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Local laws prohibit discrimination against caregivers

A new report from the Center for Worklife Law concludes that at least 63 local governments in 22 states—including some of the nation’s major urban areas—have passed employment anti‐discrimination laws that go beyond federal and state statutes to ensure that those with caregiving responsibilities are not discriminated against at work.  Cases filed under these laws may lead to recovery of substantial damages, fines, and  attorneys fees.

The laws are designed to protect employees who are penalized at work—fired, demoted, denied promotions or employment benefits, or harassed—because of their caregiving responsibilities at home, whether for children, an ill partner, or an elderly relative.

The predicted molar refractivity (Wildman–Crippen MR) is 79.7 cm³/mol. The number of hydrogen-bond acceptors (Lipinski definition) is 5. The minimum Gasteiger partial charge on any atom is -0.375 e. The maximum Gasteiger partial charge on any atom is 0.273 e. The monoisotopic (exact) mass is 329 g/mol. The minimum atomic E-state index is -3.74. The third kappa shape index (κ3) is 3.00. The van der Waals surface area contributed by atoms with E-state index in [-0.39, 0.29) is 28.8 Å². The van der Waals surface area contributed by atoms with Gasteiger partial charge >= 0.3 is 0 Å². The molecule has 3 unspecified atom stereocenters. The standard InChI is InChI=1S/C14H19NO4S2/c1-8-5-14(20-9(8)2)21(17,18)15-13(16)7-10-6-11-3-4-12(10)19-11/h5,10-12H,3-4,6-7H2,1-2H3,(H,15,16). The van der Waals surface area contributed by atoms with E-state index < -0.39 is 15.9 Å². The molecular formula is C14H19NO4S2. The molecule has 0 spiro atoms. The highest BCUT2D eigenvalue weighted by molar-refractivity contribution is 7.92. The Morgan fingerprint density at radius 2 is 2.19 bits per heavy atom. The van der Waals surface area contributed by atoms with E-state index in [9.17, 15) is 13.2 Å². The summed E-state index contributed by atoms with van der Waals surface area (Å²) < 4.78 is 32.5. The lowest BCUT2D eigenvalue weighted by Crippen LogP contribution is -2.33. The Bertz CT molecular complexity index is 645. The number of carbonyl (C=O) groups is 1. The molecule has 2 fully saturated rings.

The report highlights a case from Chicago where the Chicago Commission on Human Relations awarded a mother of two nearly $215,000 in damages and fines, plus $87,000 in attorneys’ fees and costs, in her complaint for employment discrimination based on parental status under Chicago’s Human Rights Ordinance.

The report also reminds us that the U.S. Equal Employment Opportunity Commission (EEOC) issued Enforcement Guidance on caregiver discrimination in 2007, explaining how discrimination against caregivers can be litigated under existing federal law, and suggested best practices for employers in 2009.

According to the report, St. Paul is the only community in Minnesota that addresses caregiver discrimination.

The entire report, which includes a list of states and communities with such laws,  is available at

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